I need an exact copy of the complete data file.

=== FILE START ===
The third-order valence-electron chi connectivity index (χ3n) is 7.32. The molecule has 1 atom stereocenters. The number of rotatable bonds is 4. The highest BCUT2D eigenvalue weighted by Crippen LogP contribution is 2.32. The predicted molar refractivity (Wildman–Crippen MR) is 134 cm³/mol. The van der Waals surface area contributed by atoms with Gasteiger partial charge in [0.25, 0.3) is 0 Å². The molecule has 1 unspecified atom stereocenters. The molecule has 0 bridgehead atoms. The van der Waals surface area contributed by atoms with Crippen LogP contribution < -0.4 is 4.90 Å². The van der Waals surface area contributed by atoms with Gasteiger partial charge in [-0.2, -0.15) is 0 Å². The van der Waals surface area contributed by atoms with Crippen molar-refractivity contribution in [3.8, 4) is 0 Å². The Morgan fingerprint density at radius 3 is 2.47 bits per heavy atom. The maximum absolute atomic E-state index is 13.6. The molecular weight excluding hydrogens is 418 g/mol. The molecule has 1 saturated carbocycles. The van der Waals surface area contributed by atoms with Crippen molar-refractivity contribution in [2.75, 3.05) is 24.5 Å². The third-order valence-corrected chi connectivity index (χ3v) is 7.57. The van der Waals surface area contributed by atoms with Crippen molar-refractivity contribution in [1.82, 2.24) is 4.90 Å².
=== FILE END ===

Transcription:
The third-order valence-electron chi connectivity index (χ3n) is 7.32. The molecule has 1 atom stereocenters. The number of rotatable bonds is 4. The highest BCUT2D eigenvalue weighted by Crippen LogP contribution is 2.32. The predicted molar refractivity (Wildman–Crippen MR) is 134 cm³/mol. The van der Waals surface area contributed by atoms with Gasteiger partial charge in [0.25, 0.3) is 0 Å². The molecule has 1 unspecified atom stereocenters. The molecule has 0 bridgehead atoms. The van der Waals surface area contributed by atoms with Crippen LogP contribution < -0.4 is 4.90 Å². The van der Waals surface area contributed by atoms with Gasteiger partial charge in [-0.2, -0.15) is 0 Å². The van der Waals surface area contributed by atoms with Crippen molar-refractivity contribution in [3.8, 4) is 0 Å². The Morgan fingerprint density at radius 3 is 2.47 bits per heavy atom. The maximum absolute atomic E-state index is 13.6. The molecular weight excluding hydrogens is 418 g/mol. The molecule has 1 saturated carbocycles. The van der Waals surface area contributed by atoms with Crippen molar-refractivity contribution in [2.75, 3.05) is 24.5 Å². The third-order valence-corrected chi connectivity index (χ3v) is 7.57. The van der Waals surface area contributed by atoms with Crippen molar-refractivity contribution in [1.82, 2.24) is 4.90 Å².